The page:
Huge capacity

A detachable, 480cc, carbon-fibre buddy bottle houses the Crown’s air supply and each 250 bar (3,600 p.s.i.) charge will power over 400 shots at the .177 test rifle’s 11.6 ft.lbs., or over 450 shots at similar power in .22. With the Crown’s action cranked to the max, suitably ticketed airgunners can confidently expect muzzle energies of 30 ft.lbs. in .22, rising to 45 in .25, and a robust 82 in .30 calibre. I’ll get the full output spec’, plus the answers to any questions arising from this initial test, directly from Fredrik Axelsson when I catch up with him at this year’s IWA show in Nuremberg, and these will be reported in my follow-up test.

Meanwhile, I’ll just mention the easy-action sidelever cocking and that high-capacity, removable rotary magazine, along with a nod toward the Crown’s snap-fit charging connector and the twin gauges that display the working pressure of the regulator and the static pressure inside the buddy bottle. Right, let’s get the Crown to the shoulder, where we’ll discover what I believe is its finest feature by far.

Snow squalls made grouping at 50 yards a bit of a nightmare. Note the two that dropped low and right. The five through the bull are more representative. Snow squalls made grouping at 50 yards a bit of a nightmare. Note the two that dropped low and right. The five through the bull are more representative.

Unbelievable handling

Everyone, but everyone, who picks up this rifle for the first time is startled by how light and manageable it is. With quite a large scope on board, the FX Crown weighs 8.4lbs., and never was that weight more efficiently distributed. Somehow, this sporter contrives to feel almost unbelievably light, yet every bit as stable on aim as many ‘targetised’ hunting rifles. So, how has FX pulled this off? I’ve been working overtime on this one and I believe it’s about three main facets of this rifle’s design.

Three point-plan

First, the Crown really is light; just under 7lbs without a scope, and that’s down to a combination of that carbon-fibre wrapped buddy bottle, the comparatively lightweight Smooth-twist X barrel, the use of aluminium in the Crown’s action, and that Minelli stock. The stock, or specifically its adjustability, supplies the second key to the Crown’s incredible handling, in that a correctly fitting rifle will allow the shooter to relax more and significantly reduce the strain involved in holding the rifle on aim long enough for an accurate shot. Finally, Fredrik Axelsson is an experienced and accomplished shooter, and he knows how a sporting rifle should feel when it’s in a shooter’s hands, or more importantly, the shoulder. Quite simply, the Crown has been expertly designed to exploit every feature, including its handling potential. All I can say to sum up how an FX Crown handles where it matters most, is please get yourself behind one, and be prepared to be shocked.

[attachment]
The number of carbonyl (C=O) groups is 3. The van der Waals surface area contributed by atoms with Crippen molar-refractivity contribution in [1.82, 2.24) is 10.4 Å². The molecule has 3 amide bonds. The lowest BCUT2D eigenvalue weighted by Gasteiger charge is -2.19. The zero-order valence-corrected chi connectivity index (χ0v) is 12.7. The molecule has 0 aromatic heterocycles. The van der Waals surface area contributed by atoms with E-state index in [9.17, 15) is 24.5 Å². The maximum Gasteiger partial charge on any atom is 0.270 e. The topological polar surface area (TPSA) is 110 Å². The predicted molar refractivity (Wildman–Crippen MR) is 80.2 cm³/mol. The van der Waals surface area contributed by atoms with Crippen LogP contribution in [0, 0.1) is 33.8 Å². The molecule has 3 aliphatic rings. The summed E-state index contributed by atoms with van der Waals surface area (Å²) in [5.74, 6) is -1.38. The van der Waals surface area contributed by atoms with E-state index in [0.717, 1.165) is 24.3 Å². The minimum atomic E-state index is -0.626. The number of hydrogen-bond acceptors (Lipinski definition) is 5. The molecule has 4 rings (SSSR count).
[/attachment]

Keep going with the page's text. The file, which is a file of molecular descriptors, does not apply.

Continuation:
On the range

The weather for my first range test of the Crown was awful - temperatures below freezing despite the bright sun, which became periodically obscured behind squally showers of fat snowflakes. Even the Bisley stalwarts retreated bravely to the shelter of the clubhouse, apart from Nigel, who is obviously made of sterner stuff. While I got the camera gear sorted, Nigel went for some 25-yard groups off a bench rest, but even at such a comparatively short range, the wind was a serious nuisance. “It’s doing what a rifle of this quality should do, and the pellets would all be hitting the same hole if it wasn’t for this wind. As it is, I’ve just shot a 20mm horizontal line, instead of a single hole. That wind’s a nightmare.”